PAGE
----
Tuesday, December 23, 2008
Lesley Kagan/LAND OF A HUNDRED WONDERS
1973: Gibby, a 20-year-old orphan, lives with her grandpa in rural Kentucky, where the two of them run a breakfast diner. Gibby has one major life impediment: she's NQR, Not Quite Right. The car crash that killed her parents three years earlier also left her with some brain damage that may or may not be permanent. She has poor short-term memory, word recollection, and (sometimes) common sense. But Gibby believes that the brain damage isn't permanent, and that if she can just prove that she is Quite Right again, her mother's ghost in heaven will be at peace. But Gibby's plans for proving herself are thwarted at every turn--by her pregnant best friend, by the evil town drunkard who is bent on taking advantage of Gibby's spotty memory, by the race riots that are ripping her town apart, by her grandfather's failing health, and by the body that she keeps forgetting she found washed up on the beach. Will Gibby be able to prove to her angel mom that she's ok... and get out of all her messes in one piece?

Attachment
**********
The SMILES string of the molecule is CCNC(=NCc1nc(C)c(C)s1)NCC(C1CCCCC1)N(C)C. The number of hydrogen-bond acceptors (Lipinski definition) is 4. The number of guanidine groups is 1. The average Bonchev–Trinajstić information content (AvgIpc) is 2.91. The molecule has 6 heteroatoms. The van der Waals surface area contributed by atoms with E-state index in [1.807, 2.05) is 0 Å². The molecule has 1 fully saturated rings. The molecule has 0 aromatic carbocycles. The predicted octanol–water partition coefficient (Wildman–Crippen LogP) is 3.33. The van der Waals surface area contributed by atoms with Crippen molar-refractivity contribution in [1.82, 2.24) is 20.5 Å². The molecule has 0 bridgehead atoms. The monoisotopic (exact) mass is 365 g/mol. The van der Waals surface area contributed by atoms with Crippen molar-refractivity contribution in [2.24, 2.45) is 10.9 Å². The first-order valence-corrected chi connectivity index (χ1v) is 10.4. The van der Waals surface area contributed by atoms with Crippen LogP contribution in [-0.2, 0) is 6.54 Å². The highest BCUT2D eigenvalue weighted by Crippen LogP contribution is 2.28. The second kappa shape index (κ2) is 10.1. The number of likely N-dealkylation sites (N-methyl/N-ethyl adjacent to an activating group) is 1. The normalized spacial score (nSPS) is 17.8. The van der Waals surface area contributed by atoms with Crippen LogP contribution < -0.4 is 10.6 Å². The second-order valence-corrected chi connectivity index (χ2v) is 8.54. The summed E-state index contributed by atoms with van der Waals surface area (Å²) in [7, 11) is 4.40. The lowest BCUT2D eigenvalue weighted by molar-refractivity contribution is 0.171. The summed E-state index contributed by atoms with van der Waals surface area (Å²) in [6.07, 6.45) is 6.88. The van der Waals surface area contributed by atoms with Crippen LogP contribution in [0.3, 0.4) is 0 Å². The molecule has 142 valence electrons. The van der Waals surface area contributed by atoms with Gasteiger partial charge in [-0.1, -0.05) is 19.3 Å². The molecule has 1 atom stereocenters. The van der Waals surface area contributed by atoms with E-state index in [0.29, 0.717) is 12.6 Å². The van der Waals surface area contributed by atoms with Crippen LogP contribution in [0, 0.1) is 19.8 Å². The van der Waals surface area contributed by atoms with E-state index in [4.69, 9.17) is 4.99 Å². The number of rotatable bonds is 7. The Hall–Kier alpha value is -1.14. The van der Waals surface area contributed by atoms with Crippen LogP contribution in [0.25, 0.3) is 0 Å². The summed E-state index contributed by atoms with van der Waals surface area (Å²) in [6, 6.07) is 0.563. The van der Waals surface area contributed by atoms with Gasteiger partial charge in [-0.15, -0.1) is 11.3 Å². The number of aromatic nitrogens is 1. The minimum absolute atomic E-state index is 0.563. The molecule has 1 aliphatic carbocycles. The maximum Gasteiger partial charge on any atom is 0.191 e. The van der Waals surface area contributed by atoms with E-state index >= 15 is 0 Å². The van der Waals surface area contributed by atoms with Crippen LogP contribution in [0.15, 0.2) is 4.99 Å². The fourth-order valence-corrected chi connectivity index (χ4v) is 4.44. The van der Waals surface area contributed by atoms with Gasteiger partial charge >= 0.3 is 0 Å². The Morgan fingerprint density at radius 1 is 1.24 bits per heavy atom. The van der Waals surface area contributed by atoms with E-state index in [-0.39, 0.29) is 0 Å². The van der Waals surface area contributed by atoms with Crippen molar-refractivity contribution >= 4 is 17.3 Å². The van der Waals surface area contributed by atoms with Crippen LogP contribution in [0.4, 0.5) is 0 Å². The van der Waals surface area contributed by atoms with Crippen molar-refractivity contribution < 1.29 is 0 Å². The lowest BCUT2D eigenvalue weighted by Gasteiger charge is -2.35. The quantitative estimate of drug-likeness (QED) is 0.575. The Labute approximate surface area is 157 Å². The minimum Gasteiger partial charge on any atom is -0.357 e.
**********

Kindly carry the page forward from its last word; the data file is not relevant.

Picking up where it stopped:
This is a great, quick read, and Kagan's gimmick--the charming but flighty brain-damaged first person narrator--is consistently and convincingly developed. The story is rich and multicolored with just enough irritation to keep you reading--you, the reader, remember the dead body, and it drives you nuts that Gibby can't keep that (and other things) in her head.
Kagan has also chosen a moment in history to lay down her narrative, framing the story with Vietnam vets, violent backlash to the civil rights movement, and rising drug culture. If anything, the book takes on a little too much--there are so many characters and so many issues and interests at stake that the book takes a turn for the plodding as the author works to revolve all the story lines. But overall the book is a quick and pleasant read. I would recommend it to fans of books like The Memory Keeper's Daughter or My Sister's Keeper.